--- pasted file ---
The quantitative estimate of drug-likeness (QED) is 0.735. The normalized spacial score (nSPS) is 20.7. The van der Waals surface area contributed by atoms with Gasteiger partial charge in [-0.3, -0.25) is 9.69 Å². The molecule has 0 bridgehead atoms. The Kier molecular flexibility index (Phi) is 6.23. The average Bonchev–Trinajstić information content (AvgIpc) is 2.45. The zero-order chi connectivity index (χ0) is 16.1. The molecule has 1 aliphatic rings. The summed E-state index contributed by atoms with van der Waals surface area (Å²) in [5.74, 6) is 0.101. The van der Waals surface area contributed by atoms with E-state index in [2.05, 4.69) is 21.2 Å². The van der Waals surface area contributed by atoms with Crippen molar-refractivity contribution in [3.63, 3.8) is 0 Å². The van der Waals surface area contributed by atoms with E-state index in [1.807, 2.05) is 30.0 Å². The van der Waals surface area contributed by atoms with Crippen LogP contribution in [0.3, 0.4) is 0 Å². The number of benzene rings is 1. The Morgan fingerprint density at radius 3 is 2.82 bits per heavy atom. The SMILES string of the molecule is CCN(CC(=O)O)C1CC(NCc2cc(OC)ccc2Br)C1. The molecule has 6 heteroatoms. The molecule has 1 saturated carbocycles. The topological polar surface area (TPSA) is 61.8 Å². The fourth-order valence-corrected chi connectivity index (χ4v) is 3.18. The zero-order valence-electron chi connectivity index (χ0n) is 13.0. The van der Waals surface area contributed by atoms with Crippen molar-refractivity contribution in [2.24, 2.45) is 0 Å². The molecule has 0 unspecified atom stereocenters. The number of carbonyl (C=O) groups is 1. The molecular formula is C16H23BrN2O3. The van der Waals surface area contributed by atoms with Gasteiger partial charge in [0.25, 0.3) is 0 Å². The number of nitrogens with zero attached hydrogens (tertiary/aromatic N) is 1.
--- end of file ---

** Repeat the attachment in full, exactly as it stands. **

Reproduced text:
The quantitative estimate of drug-likeness (QED) is 0.735. The normalized spacial score (nSPS) is 20.7. The van der Waals surface area contributed by atoms with Gasteiger partial charge in [-0.3, -0.25) is 9.69 Å². The molecule has 0 bridgehead atoms. The Kier molecular flexibility index (Phi) is 6.23. The average Bonchev–Trinajstić information content (AvgIpc) is 2.45. The zero-order chi connectivity index (χ0) is 16.1. The molecule has 1 aliphatic rings. The summed E-state index contributed by atoms with van der Waals surface area (Å²) in [5.74, 6) is 0.101. The van der Waals surface area contributed by atoms with E-state index in [2.05, 4.69) is 21.2 Å². The van der Waals surface area contributed by atoms with Crippen molar-refractivity contribution in [3.63, 3.8) is 0 Å². The van der Waals surface area contributed by atoms with E-state index in [1.807, 2.05) is 30.0 Å². The van der Waals surface area contributed by atoms with Crippen LogP contribution in [0.3, 0.4) is 0 Å². The number of benzene rings is 1. The Morgan fingerprint density at radius 3 is 2.82 bits per heavy atom. The SMILES string of the molecule is CCN(CC(=O)O)C1CC(NCc2cc(OC)ccc2Br)C1. The molecule has 6 heteroatoms. The molecule has 1 saturated carbocycles. The topological polar surface area (TPSA) is 61.8 Å². The fourth-order valence-corrected chi connectivity index (χ4v) is 3.18. The zero-order valence-electron chi connectivity index (χ0n) is 13.0. The van der Waals surface area contributed by atoms with Crippen molar-refractivity contribution in [2.24, 2.45) is 0 Å². The molecule has 0 unspecified atom stereocenters. The number of carbonyl (C=O) groups is 1. The molecular formula is C16H23BrN2O3. The van der Waals surface area contributed by atoms with Gasteiger partial charge in [0.25, 0.3) is 0 Å². The number of nitrogens with zero attached hydrogens (tertiary/aromatic N) is 1.